Sunday, November 17, 2013

A Slow Fall in Laramie

Not too much to say this evening.  The semester has flown by, and, fortunately, my shoulder has finally (hopefully) healed up.  With far too many stories to tell in a single post and without further adieu, I give you a brief photo journalistic synopsis of the recent bouldering developments in the Laramie area . With most of our regulars being exceptionally preoccupied with other business, it's been a little slow; however, some quality problems went up and we're still getting a few reasonably warm days out there. 

FA of Nick's Pipe Dream Slab (V0)- Curt Gowdy

Atari Jr. (V2+ish) - Curt Gowdy

Long Undercling Traverse (V3)- Curt Gowdy

FA of Butch Cassidy and the German Kid (V7)- Curt Gowdy

FA of Belly Full of Redman (V7)- Curt Gowdy
Open Project (V13?)- El Dakota
 Of course, my season hasn't been without its share of roped climbing.  Oddly enough, I've found myself doing primarily crack climbing and aiding in preparation for (drum roll) Moonlight Buttress in Zion National Park, which I will be scaring myself half to death on alongside my dear German friend, Phillip (Hans!) Peters.  Do expect a through followup post within the next 3 weeks! 


Sunday, June 16, 2013

Downtime and the Devil's Kitchen

To put it eloquently, athletic injuries fucking suck.

Over the past 3 months or so, I've been struggling with a nagging shoulder injury that flares up and dies down almost unpredictably at times.  I took a month off right after the spring semester ended, where Marina & I took a trip to the Moab area for some hiking & Canyoneering.

Southern Utah is a place that will always be special to me. I have many fond memories of the spectacularly carved canyons and fierce desert landscapes.  The Needles district of Canyonlands National Park stands out for me in particular, with it's easily accessible, but rugged and adventurous trail systems.  As far as National Parks go, the Needles are just so...non-commercial.  Unlike the tourist havens of Yellowstone or Arches, the Needles still remain a very wild and remote place where you'll see only a handful of other hikers on most days.

Enjoying lunch under the Druid Arch in the Needles

Canyons for days...
 Apart from our stay in the Needles, we stopped in to Arches (CROWDED) for a day where we did an easy technical route called U-Turn.  It consisted of four easy rappels and outstanding views of the park that get you away from the hordes of visitors.

Our last day in Utah, we did a slot canyon just outside of Arches, dubbed the Winter Camp Slot.  Though the route itself is easy, it's really off the beaten path, and the hardest part can be finding it!  Once at the start, you encounter a 190 foot rappel into complete darkness, followed by a 1 mile hike through narrow slots that eventually open up.

The initial rappel
 Our trip was made substantially easier with the aid of detailed route descriptions, maps, and photos from the "Circle of Friends" program at, well worth the annual $40 fee if you're into it.  Also, I've finally rid myself of the Sienna and bought Bryan's '99 Cherokee Classic, which may or may not be one of the best decisions of my young life.

 A few weeks and one pain-free session at the 420's later, I figured I'd be good to get back into climbing again, so I made the classic pilgrimage to Lander for a weekend of bouldering and sport climbing.  I was most excited to see the Devil's Kitchen, an extensive (almost endless) talus field of granite gneiss boulders in a breathtaking location.
I met up with David Lloyd at 8:00 a.m. sharp Friday morning, where we made the arduous journey into the Popo Agie Wilderness.  In the growing warmth of the morning sun, we arrived at the trailhead and began the hike down into the bowels of the Devil's Kitchen. You really have to visit these boulders in person to appreciate the scale of the area; the pile literally goes on for miles.  David and I chose to spend the day in the Upper Kitchen, which is the smaller pile near the waterfall.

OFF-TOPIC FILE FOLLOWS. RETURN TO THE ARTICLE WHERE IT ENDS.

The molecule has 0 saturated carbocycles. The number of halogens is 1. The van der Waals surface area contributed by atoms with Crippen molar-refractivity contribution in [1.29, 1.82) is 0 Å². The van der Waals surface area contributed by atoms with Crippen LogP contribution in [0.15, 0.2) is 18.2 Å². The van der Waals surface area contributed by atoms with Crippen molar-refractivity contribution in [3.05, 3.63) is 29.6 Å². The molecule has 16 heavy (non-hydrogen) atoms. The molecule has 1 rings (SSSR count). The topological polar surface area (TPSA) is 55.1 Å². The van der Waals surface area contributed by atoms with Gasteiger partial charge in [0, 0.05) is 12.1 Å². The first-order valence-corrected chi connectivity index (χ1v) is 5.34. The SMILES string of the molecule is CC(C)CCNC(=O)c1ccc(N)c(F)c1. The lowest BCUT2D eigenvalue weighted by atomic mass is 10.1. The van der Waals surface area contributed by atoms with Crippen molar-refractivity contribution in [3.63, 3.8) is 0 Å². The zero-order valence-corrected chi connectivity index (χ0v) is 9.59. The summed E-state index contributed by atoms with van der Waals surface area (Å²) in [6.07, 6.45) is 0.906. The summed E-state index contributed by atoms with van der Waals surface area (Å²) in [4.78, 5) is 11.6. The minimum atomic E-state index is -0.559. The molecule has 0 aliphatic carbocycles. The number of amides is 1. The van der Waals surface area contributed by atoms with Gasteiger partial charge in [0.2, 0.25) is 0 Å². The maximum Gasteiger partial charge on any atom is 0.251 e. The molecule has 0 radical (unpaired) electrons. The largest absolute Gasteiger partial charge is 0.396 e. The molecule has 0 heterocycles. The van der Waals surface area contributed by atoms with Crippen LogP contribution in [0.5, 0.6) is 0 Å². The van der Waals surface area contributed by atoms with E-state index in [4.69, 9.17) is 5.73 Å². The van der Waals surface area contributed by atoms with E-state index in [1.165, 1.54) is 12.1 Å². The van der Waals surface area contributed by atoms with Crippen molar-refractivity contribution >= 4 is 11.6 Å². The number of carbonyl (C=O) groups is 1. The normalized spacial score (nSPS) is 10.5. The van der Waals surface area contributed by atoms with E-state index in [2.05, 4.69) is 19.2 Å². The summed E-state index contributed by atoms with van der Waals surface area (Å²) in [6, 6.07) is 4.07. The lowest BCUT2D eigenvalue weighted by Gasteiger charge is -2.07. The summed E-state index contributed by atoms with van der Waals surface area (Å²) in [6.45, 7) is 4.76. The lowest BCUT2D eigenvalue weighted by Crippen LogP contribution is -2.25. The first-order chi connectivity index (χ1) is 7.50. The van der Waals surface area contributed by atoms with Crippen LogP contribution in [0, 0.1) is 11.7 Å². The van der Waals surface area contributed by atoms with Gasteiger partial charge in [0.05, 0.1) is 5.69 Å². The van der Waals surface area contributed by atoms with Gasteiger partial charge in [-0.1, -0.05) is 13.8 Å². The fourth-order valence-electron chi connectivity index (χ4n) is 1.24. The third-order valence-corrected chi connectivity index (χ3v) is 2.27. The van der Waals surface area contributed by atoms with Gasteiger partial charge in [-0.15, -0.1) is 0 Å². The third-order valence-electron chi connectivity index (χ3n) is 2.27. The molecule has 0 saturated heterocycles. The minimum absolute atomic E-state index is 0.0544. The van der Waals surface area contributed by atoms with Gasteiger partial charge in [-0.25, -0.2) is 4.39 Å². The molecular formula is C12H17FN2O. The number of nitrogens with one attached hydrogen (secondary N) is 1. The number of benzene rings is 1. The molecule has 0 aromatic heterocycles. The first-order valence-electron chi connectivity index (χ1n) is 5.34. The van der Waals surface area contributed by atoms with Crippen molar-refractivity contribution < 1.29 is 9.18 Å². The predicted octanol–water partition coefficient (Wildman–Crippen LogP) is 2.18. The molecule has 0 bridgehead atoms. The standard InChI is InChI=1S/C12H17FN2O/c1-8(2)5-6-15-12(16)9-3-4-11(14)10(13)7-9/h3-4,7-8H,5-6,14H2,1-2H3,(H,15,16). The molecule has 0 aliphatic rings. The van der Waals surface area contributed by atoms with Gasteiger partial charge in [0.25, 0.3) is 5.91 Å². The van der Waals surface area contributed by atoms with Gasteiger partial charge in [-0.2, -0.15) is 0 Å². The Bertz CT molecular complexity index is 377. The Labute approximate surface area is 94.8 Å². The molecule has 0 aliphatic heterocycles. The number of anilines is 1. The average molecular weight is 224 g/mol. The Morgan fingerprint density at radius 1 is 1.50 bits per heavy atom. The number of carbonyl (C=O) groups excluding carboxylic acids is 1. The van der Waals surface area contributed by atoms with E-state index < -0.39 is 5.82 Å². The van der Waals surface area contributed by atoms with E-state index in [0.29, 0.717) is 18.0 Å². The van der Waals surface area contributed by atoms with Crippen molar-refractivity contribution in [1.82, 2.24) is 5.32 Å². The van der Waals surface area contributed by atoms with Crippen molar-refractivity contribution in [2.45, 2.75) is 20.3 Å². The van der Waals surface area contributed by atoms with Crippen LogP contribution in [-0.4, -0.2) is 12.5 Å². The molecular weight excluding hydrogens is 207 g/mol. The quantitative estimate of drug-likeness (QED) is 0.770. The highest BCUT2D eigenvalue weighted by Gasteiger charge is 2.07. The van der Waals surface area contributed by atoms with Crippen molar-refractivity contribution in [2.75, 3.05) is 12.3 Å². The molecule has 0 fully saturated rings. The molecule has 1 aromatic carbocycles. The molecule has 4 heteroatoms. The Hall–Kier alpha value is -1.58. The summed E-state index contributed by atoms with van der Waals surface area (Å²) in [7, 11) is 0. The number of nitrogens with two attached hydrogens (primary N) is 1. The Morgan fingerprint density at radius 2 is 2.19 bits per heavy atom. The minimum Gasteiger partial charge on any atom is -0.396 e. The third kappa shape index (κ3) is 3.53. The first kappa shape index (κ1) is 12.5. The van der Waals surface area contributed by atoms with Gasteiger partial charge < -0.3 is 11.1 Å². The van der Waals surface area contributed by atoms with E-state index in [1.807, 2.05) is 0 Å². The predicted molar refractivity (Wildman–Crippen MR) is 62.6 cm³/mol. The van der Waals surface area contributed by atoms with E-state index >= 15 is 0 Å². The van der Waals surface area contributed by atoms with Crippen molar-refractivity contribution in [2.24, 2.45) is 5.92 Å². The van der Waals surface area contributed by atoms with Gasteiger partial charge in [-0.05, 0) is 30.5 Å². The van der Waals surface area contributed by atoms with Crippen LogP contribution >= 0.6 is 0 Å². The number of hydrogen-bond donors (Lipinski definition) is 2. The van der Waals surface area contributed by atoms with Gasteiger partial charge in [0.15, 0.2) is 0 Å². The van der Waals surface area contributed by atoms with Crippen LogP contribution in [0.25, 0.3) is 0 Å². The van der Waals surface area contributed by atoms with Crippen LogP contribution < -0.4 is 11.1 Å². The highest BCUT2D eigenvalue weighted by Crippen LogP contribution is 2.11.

The Upper Kitchen

After a quick tour of the established problems (such as One Shot Antelope) and some snooping around for new lines, we started the day at a boulder high up on the ridge.  I cleaned and climbed an easy V2ish warm-up deep inside the little pit, then turned my attention to the harder line that David cleaned off.  The line turned out to be a little more difficult than we originally guessed, and after some work, David pieced together most of the moves.  We left it as a project in favor of finding something more doable.

I was psyched to get on Paradise Found, an excellent and tall V5 with a high crux.  I cruised it a few times to the crux sequence, which involves a funky dead hand/foot swing move on small crimps.  After several solid efforts, I tweaked my shoulder again on the crux move, which more or less ended my day of climbing.  Frustrated, I turned my attention to photographing David's new line which climbs out of a small chasm between two boulders.  After a few burns, he cranked out Mosh Pit (V4).

The Mosh Pit
David also sent a V6 just right of the problem Black Sea (V11) and a no-name V4 traverse nearby, while I gingerly made my way up a fun V1.  

Unnamed? V6
About to call it a day, we crossed the river and explored a small area of boulders near the trail.  We found several blocks with potential, but one in particular stood out.  It was a dead horizontal roof with a line of good holds moving straight up its face.  We initially thought that it would go around V3/4, but quickly realized that the opening moves were very hard.  With immense motivation, David pieced together all of the moves and was able to pull of a last-minute FA of the Resurrection (V7).  The crux is about 3 strenuous moves on bad slopers.

The Resurection
Thoroughly satisfied with the day's happenings, we made the steep trek out.  After getting back on the two-tracks that lead into the area, David pointed out that we could take an "alternative" route out which goes straight up a steep hill to gain better views.  Figuring the jeep would hold up, I blasted towards the hill, crawling up at a steady pace.